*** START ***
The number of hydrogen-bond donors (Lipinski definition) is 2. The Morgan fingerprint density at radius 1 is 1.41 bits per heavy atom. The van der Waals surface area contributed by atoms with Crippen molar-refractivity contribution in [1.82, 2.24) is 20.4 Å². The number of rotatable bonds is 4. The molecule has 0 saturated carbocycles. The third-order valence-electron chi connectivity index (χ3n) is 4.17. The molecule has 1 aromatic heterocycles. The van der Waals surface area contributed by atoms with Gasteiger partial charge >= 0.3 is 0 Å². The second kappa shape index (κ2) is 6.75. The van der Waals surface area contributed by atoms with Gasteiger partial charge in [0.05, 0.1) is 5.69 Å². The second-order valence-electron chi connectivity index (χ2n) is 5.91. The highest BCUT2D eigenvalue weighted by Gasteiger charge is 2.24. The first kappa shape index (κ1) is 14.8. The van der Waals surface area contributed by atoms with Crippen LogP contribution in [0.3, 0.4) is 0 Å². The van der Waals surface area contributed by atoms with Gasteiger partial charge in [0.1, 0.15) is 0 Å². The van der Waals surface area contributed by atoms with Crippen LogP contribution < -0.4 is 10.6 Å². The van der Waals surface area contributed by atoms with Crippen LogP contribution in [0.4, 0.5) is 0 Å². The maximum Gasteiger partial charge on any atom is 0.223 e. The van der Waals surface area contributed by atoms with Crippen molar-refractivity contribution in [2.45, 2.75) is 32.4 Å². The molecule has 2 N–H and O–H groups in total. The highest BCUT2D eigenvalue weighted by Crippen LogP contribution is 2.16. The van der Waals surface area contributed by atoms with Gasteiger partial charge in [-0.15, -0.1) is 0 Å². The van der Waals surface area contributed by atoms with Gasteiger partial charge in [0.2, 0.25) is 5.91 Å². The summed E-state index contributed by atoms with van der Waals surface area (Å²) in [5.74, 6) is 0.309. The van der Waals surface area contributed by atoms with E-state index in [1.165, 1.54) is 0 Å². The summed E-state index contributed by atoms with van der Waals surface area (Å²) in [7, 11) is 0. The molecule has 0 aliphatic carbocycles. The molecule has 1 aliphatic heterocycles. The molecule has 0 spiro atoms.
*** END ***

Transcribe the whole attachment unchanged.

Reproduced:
The number of hydrogen-bond donors (Lipinski definition) is 2. The Morgan fingerprint density at radius 1 is 1.41 bits per heavy atom. The van der Waals surface area contributed by atoms with Crippen molar-refractivity contribution in [1.82, 2.24) is 20.4 Å². The number of rotatable bonds is 4. The molecule has 0 saturated carbocycles. The third-order valence-electron chi connectivity index (χ3n) is 4.17. The molecule has 1 aromatic heterocycles. The van der Waals surface area contributed by atoms with Gasteiger partial charge >= 0.3 is 0 Å². The second kappa shape index (κ2) is 6.75. The van der Waals surface area contributed by atoms with Gasteiger partial charge in [0.05, 0.1) is 5.69 Å². The second-order valence-electron chi connectivity index (χ2n) is 5.91. The highest BCUT2D eigenvalue weighted by Gasteiger charge is 2.24. The first kappa shape index (κ1) is 14.8. The van der Waals surface area contributed by atoms with Crippen LogP contribution in [0.3, 0.4) is 0 Å². The van der Waals surface area contributed by atoms with Gasteiger partial charge in [0.1, 0.15) is 0 Å². The van der Waals surface area contributed by atoms with Crippen LogP contribution < -0.4 is 10.6 Å². The van der Waals surface area contributed by atoms with Crippen LogP contribution in [0.4, 0.5) is 0 Å². The maximum Gasteiger partial charge on any atom is 0.223 e. The van der Waals surface area contributed by atoms with Crippen molar-refractivity contribution in [2.45, 2.75) is 32.4 Å². The molecule has 2 N–H and O–H groups in total. The highest BCUT2D eigenvalue weighted by Crippen LogP contribution is 2.16. The van der Waals surface area contributed by atoms with Gasteiger partial charge in [-0.15, -0.1) is 0 Å². The van der Waals surface area contributed by atoms with Gasteiger partial charge in [0.2, 0.25) is 5.91 Å². The summed E-state index contributed by atoms with van der Waals surface area (Å²) in [5.74, 6) is 0.309. The van der Waals surface area contributed by atoms with E-state index in [1.165, 1.54) is 0 Å². The summed E-state index contributed by atoms with van der Waals surface area (Å²) in [7, 11) is 0. The molecule has 0 aliphatic carbocycles. The molecule has 1 aliphatic heterocycles. The molecule has 0 spiro atoms.